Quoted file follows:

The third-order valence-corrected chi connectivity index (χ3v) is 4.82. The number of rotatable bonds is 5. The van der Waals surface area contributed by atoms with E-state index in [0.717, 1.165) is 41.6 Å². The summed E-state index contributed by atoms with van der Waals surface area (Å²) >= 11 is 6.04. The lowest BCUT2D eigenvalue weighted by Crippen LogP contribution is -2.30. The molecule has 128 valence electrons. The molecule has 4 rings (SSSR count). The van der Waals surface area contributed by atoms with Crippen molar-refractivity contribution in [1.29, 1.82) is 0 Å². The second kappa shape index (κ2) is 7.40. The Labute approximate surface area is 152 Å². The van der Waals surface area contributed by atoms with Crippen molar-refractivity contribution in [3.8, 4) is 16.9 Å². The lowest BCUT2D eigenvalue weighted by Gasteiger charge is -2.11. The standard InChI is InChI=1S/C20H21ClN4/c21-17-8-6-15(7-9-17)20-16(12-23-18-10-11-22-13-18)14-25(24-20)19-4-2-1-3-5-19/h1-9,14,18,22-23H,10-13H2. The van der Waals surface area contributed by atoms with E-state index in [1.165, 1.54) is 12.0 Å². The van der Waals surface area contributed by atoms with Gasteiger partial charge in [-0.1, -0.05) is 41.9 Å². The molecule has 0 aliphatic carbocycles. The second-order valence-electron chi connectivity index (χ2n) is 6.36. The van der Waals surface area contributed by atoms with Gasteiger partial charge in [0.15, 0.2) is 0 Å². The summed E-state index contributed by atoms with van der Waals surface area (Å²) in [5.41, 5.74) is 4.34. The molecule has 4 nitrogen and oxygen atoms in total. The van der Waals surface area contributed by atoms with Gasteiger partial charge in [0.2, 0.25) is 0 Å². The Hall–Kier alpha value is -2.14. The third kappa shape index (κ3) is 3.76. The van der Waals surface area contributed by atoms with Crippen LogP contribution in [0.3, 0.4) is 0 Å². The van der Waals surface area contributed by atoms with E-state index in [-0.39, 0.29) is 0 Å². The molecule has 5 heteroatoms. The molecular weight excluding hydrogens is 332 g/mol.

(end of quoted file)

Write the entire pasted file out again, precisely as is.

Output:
The third-order valence-corrected chi connectivity index (χ3v) is 4.82. The number of rotatable bonds is 5. The van der Waals surface area contributed by atoms with E-state index in [0.717, 1.165) is 41.6 Å². The summed E-state index contributed by atoms with van der Waals surface area (Å²) >= 11 is 6.04. The lowest BCUT2D eigenvalue weighted by Crippen LogP contribution is -2.30. The molecule has 128 valence electrons. The molecule has 4 rings (SSSR count). The van der Waals surface area contributed by atoms with Crippen molar-refractivity contribution in [1.29, 1.82) is 0 Å². The second kappa shape index (κ2) is 7.40. The Labute approximate surface area is 152 Å². The van der Waals surface area contributed by atoms with Crippen molar-refractivity contribution in [3.8, 4) is 16.9 Å². The lowest BCUT2D eigenvalue weighted by Gasteiger charge is -2.11. The standard InChI is InChI=1S/C20H21ClN4/c21-17-8-6-15(7-9-17)20-16(12-23-18-10-11-22-13-18)14-25(24-20)19-4-2-1-3-5-19/h1-9,14,18,22-23H,10-13H2. The van der Waals surface area contributed by atoms with E-state index in [1.165, 1.54) is 12.0 Å². The van der Waals surface area contributed by atoms with Gasteiger partial charge in [-0.1, -0.05) is 41.9 Å². The molecule has 0 aliphatic carbocycles. The second-order valence-electron chi connectivity index (χ2n) is 6.36. The van der Waals surface area contributed by atoms with Gasteiger partial charge in [0.15, 0.2) is 0 Å². The summed E-state index contributed by atoms with van der Waals surface area (Å²) in [5.41, 5.74) is 4.34. The molecule has 4 nitrogen and oxygen atoms in total. The van der Waals surface area contributed by atoms with Gasteiger partial charge in [0.2, 0.25) is 0 Å². The Hall–Kier alpha value is -2.14. The third kappa shape index (κ3) is 3.76. The van der Waals surface area contributed by atoms with Crippen LogP contribution in [0.3, 0.4) is 0 Å². The van der Waals surface area contributed by atoms with E-state index in [-0.39, 0.29) is 0 Å². The molecule has 5 heteroatoms. The molecular weight excluding hydrogens is 332 g/mol.